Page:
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So I've got an app and a really annoying client who changes their mind alot, so I've decided to store some data as JSON objects.

I kind of have a match system where I'm storing the users registerd for a match as a JSON object version of an array of their user ids.

I want to have a display of all the matches that a user is already registered for as one of my filter options so I basically need to see if that user's id is stored in the text type data object.

The two ways I can think to do this are:

  1. to query every single match and JSON-decode the objects then use an in_array to see if they're in the match (this I did not do).

  2. Just use a LIKE query to search the JSON text for "[userid]" (which is what I did).

Is there a better way to do something like this? Like does MySQL have a better built-in function for something like this?

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Why not store the object as a record with a field for each property? Can we see an example of the object? Storing a JSON string in a database and querying for parts of the string is not a good practice. –  Jonathan M Nov 18 '11 at 15:35
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Why are you storing json in mysql to begin with ? –  aziz punjani Nov 18 '11 at 15:37
    
Are you using an ORM? Which one? –  todofixthis Nov 18 '11 at 16:27
    
Im using the json object to store the registered users on a match. THe match still has an id, and a bunch of other properties. I could have used a separte table to store registered users for matches based on match ID's but I've been reading up on the practive of storing json txt fields and wanted to try it out. But different matches allow different total number of entrants so I'd have to have fields set to the max users which would end up empty in most cases. I realize thats not too bad but it seemed like a good opportunity to try out the json thing. –  Rooster Nov 18 '11 at 16:40
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up vote 5 down vote accepted

It's a mistake to try to store your user data in a JSON object within a relational database (such as MySQL). Your database is not object oriented, it is relational. Following the rules of relational databases will serve you well. You would be better off building a good database (DB) structure and conducting accurate MySQL queries.

If you keep your DB in at least the third normal form, you'll find that you can add and change user properties when your clients change their minds (again... and again... and again...) because less data will be kept in a given table so you can add and alter small tables without huge system-wide effects.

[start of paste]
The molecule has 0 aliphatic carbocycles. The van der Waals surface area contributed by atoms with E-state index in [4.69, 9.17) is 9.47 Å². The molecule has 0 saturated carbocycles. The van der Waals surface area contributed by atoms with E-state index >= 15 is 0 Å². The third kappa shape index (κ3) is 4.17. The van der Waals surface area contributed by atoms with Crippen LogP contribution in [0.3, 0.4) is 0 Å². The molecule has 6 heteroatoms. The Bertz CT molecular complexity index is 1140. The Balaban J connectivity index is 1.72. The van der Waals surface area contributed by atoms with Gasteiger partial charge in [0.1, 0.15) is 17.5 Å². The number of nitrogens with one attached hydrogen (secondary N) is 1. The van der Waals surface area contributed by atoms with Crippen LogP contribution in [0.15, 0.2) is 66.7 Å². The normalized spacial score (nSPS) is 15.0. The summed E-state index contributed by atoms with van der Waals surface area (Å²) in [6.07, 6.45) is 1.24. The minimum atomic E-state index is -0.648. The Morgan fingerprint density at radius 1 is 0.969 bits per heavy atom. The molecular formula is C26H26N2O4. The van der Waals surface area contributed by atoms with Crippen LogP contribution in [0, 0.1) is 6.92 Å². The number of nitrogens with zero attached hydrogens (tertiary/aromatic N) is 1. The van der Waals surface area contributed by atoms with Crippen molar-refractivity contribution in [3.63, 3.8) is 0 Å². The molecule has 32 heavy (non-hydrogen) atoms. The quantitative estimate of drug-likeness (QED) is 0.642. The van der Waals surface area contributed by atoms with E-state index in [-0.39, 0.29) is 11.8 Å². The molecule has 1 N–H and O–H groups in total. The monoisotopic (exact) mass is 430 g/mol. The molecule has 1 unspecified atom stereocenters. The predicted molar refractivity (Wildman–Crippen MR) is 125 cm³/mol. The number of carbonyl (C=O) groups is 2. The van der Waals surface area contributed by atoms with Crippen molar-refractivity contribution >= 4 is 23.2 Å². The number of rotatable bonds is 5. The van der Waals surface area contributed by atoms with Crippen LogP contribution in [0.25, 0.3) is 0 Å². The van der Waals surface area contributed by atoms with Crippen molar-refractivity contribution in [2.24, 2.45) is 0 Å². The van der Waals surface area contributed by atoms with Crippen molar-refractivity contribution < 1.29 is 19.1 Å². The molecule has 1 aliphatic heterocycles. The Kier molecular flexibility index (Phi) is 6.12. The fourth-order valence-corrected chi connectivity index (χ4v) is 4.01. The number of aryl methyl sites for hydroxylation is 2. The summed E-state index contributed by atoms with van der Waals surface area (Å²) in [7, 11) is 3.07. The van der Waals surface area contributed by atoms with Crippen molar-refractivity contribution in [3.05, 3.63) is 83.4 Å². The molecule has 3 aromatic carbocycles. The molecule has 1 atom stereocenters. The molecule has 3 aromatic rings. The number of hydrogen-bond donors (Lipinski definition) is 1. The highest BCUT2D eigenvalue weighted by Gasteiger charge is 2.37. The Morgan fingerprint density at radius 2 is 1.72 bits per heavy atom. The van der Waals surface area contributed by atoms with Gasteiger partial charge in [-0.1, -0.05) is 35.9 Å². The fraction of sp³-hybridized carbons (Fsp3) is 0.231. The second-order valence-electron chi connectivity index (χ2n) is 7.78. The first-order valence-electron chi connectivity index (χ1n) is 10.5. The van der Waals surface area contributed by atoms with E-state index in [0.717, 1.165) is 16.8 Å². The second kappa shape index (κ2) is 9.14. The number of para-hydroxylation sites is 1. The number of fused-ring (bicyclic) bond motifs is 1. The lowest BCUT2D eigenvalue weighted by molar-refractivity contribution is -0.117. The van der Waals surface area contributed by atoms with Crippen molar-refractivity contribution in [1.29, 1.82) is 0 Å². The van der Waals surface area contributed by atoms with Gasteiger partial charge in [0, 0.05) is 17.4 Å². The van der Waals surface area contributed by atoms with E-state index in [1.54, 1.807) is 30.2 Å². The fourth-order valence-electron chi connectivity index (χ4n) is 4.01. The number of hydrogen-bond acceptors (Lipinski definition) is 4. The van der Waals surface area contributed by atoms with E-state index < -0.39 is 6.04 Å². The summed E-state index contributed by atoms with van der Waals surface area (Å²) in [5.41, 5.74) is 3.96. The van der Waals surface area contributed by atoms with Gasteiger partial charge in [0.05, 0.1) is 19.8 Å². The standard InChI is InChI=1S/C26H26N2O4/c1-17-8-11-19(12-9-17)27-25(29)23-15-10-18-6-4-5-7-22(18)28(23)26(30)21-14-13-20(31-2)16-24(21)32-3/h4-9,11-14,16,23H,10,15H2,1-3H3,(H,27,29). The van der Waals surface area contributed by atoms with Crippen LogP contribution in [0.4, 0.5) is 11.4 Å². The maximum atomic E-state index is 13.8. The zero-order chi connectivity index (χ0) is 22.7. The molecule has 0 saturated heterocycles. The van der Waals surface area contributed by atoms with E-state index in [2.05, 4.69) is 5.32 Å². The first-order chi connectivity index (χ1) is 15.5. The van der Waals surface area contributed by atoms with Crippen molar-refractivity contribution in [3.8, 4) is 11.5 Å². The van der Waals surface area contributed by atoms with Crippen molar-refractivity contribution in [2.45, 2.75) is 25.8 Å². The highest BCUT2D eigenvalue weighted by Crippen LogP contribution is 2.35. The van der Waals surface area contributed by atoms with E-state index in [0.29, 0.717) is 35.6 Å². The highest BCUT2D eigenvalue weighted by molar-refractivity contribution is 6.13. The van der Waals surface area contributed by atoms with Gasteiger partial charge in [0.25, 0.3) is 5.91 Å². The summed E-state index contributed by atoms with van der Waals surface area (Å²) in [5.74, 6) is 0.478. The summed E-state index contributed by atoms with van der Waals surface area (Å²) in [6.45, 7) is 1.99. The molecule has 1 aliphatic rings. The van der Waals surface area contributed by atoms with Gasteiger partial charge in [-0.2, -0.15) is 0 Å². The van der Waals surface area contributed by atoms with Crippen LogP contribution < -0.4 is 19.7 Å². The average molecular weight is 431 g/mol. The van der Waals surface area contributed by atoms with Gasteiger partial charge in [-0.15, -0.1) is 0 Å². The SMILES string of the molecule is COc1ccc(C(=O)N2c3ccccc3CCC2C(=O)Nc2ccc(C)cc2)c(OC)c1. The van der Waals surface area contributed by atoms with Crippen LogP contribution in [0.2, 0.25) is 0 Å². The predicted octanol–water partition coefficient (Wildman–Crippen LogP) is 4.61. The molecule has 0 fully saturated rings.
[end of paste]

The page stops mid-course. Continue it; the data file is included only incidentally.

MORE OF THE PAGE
Another option in the DB would be to create a table that has various properties by id, name, and value.

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I agree with Chris, you should revisit your schema design and leave the JSON construction at the app layer by pulling data from your database, not pre-constructed JSON objects. –  Mike Purcell Nov 18 '11 at 16:00
    
im kind of combining them in this instance if you read my comment above. Could you explain why its a mistake? I'm of the opinion that just because something wasn't supposed to work a certain way doesn't mean that it can't or shouldn't. However if its a performance thing then I'll abandon this immediately. –  Rooster Nov 18 '11 at 16:46
    
also, if you look at a platform like social engine 4 built on zend framework, it seems like having a tonnnnnnnnnnnn of things on a site being controlled by a thousand tables can really hurt performance. –  Rooster Nov 18 '11 at 16:54
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It's true that normalization can be expensive in terms of performance, but trying to use a LIKE clause to search through a JSON object within a single field of a DB table is going to be even more expensive. If you're really set on using objects in your database, you might take a look at odbms.org –  Chris Hanson Nov 21 '11 at 16:52
    
I'm really only looking to store difficult variables that I can't easily predict as objects that I can interpret with custom coding here or there. Granted A like clause will cost on performance, but if I target it to say a user ID that has been json encoded, ["user_id"], i can expect limited results. It would be interesting to see if anyone has actually measured the time it takes to do a Like statement like this per user versus a Join statement that does the same thing. It really only seems like the only downside performance to this is querying the stored object. –  Rooster Nov 23 '11 at 19:36
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